Hiya, the musician took the soundtrack down at some point. If you want a copy of the soundtrack, you can email or Twitter DM me to get a copy. Sorry for the inconvenience!
Auroriax (Tom H.)
Recent community posts
VVVVVV was indeed a huge inspiration for me back when I made this game—not only for its gameplay, but it was also the first time I saw a game that was made mostly by one person, and that's really what helped me get motivated to learn game development! If you're interested, at one point I made a collection with all of the games that (more or less) inspired Mobility: https://itch.io/c/283975/if-you-liked-mobility
Hey, sorry for the late reply! The soundtrack used to be there, but it was removed at some point. I haven't talked to the musician for Mobility for quite a while, but I'll do so soon because this is still the most common question I get about the game! In the meanwhile, you can email or Twitter DM me to get a copy. Sorry for the inconvenience!
I've just tried to reproduce this, but it installs and runs properly on my Windows machine using a freshly created sandbox account. Issues with the sandbox are likely out of my hands, sadly. If you'd like to see this issue resolved, do consider filing a bug in the itch app, so their dev team can take a look at it. Hope that helps!
This is not possible in-game, and the game is short enough that you could just replay it for a bit. There is a hacky workaround, though! If you follow these steps and reply with the resulting string of text, I can provide a PC save file for you.
1) Open the game on the site where you played it.
2) Open the developer tools (in most browsers you do this with F12).
3) Open the "Storage" tools.
4) Go to Local Storage. If you've opened the game on itch, you should see a domain ending in hwcdn.net, select that.
5) In the list, find the key that ends with "Mobility_Save_1.ini" (or _2 or _3 depending on which save slots you used). Double click on the value for that key. Press Ctrl+A to select all text, then Ctrl+C to copy it. See image for an example in Firefox.
Here's an example of how the extracted text should look.
Sorry that this is not more convenient. Let me know if you have any questions!
The game I've been working on for the past year and a half has now been released!
Fake Illusions adds gameplay to a number of optical illusions, by introducing a "cheating" illusion that's actually longer or smaller. Sometimes distractions are thrown into the mix as well. There are ten different illusions (with more in development!), 50+ levels, and I designed the game to be very accessible. It's easy to play together behind the same screen, and you can save your favorite puzzles as GIFs after solving!
If you want to see more of this game, check out some GIFs. Want more? The @FakeIllusionBot shares a puzzle from the game daily.
This is actually intended, since I wanted people to be able to change the save data for accessibility reasons. Besides, even if I encrypted the data, I expect people who really want to break into it would do so regardless! 👨💻
Thanks everyone for reporting this! To properly fix it, I'll probably need to update the game engine to the latest version. It could still take some time before I get around to properly fixing this issue, but I'll look into this sooner or later (and like you noted, you can use the browser version as well).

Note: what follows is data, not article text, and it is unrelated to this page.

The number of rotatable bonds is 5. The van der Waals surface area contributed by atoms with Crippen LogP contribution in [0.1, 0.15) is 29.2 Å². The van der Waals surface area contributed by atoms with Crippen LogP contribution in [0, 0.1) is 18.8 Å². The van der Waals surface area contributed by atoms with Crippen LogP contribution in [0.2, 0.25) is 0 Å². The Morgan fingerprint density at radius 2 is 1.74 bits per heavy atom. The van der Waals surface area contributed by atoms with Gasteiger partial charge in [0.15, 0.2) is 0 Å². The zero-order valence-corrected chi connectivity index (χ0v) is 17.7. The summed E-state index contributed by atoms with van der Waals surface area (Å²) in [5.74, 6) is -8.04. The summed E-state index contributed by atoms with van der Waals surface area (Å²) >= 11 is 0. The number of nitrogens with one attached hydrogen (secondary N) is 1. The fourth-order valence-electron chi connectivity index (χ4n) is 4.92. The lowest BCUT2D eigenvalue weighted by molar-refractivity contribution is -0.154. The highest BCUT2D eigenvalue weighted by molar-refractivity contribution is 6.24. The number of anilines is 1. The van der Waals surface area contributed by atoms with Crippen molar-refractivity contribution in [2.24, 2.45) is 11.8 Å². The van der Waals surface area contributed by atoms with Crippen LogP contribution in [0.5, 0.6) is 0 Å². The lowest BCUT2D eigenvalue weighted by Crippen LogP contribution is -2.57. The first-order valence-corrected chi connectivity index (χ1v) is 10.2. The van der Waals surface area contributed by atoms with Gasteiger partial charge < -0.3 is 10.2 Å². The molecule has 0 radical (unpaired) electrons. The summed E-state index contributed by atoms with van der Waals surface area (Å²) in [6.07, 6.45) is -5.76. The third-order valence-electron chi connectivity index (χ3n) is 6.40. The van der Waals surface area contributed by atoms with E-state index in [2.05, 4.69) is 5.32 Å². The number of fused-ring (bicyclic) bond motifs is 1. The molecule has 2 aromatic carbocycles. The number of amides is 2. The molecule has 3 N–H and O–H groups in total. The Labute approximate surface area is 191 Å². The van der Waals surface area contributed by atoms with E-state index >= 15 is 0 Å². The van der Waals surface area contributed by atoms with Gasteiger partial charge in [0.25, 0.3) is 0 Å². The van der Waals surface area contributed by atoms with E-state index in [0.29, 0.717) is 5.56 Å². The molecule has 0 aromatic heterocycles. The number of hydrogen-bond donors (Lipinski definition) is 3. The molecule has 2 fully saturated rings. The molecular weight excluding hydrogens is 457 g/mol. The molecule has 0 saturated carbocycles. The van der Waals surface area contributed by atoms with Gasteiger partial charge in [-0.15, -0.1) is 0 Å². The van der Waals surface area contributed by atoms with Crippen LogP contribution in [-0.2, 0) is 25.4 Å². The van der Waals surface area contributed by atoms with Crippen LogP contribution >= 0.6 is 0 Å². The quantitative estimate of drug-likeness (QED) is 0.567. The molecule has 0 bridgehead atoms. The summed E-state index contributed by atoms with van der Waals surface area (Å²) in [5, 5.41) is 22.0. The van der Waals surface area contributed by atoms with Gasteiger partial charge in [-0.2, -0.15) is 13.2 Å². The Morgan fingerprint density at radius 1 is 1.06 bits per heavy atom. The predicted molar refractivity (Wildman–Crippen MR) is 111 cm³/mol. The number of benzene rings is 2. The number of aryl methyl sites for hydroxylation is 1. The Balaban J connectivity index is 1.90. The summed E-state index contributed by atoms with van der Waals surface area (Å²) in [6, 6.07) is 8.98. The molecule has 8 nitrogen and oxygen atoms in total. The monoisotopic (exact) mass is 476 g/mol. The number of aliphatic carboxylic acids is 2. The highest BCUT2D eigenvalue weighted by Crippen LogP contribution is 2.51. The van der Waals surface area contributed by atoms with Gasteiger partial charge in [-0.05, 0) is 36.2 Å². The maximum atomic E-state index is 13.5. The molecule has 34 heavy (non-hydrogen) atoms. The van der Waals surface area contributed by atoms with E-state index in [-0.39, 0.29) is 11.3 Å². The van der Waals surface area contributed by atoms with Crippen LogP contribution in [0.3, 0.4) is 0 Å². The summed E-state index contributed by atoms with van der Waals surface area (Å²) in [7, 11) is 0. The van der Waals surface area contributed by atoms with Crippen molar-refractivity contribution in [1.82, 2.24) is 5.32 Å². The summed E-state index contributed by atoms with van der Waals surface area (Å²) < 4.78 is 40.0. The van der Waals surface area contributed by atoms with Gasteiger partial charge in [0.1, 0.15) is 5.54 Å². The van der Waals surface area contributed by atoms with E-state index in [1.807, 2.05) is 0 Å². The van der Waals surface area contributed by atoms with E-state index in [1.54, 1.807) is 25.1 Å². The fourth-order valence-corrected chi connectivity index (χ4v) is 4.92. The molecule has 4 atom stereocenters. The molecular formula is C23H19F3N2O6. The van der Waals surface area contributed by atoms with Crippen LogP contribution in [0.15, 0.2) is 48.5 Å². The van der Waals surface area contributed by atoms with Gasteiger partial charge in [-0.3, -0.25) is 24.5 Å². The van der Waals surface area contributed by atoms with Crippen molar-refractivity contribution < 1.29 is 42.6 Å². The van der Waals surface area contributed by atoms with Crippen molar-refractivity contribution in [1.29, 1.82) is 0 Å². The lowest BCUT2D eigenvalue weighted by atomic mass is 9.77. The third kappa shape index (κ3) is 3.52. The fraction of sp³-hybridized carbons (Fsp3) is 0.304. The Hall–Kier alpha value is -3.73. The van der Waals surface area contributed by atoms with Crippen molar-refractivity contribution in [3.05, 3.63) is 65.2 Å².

Touch control sounds like a good suggestion that would make the game more accessible. I'll look into it!
I've thought about revealing the source code, but the main problem is that you'd need to own Game Maker and deal with my spaghetti code. So I'd rather do a sequel with a proper level editor instead (featuring a user-friendly interface, and support for easily sharing levels). But I'm not really sure if & when that will happen, my other projects have priority at the moment. Sorry!
Thank you for playing, and your feedback! The <spoiler> was definitely a late addition that I couldn't flesh out fully, but I might revisit the entire game at some point to add more puzzles. 😊
Thanks for playing! I do agree that the game doesn't explain all of its rules clearly yet, so I might make an update after 7DRL judging is over to clarify some bits. So thanks for the feedback!
I have done pretty much everything I wanted to do in my list from the last post:
- The economy is now a bit smarter in general. For example, if a station has 8 connections, Fluid prices will be a round value between 10 and 20 chosen at random, but if such a station only has two connection, the random range becomes 12-20. In this way, there is a slightly higher chance that interesting places to sell stuff are near the edge of the map, without completely excluding the possibility that a high-ranking station pops up in the middle of the city.
- If you hold the right mouse button on top of the project title in the bottom left corner, you'll be presented with a list of all shortcuts you can use. I also added some extra cheats to increase the time limit, or get one of each item. I even added one where you can replace the "YOU" text on the map with an @.
- I really liked the solution I used for last year's entry, where if the player gets a game over, the game takes a snapshot of the current game screen, and use that in a new room using the screenshot as the background.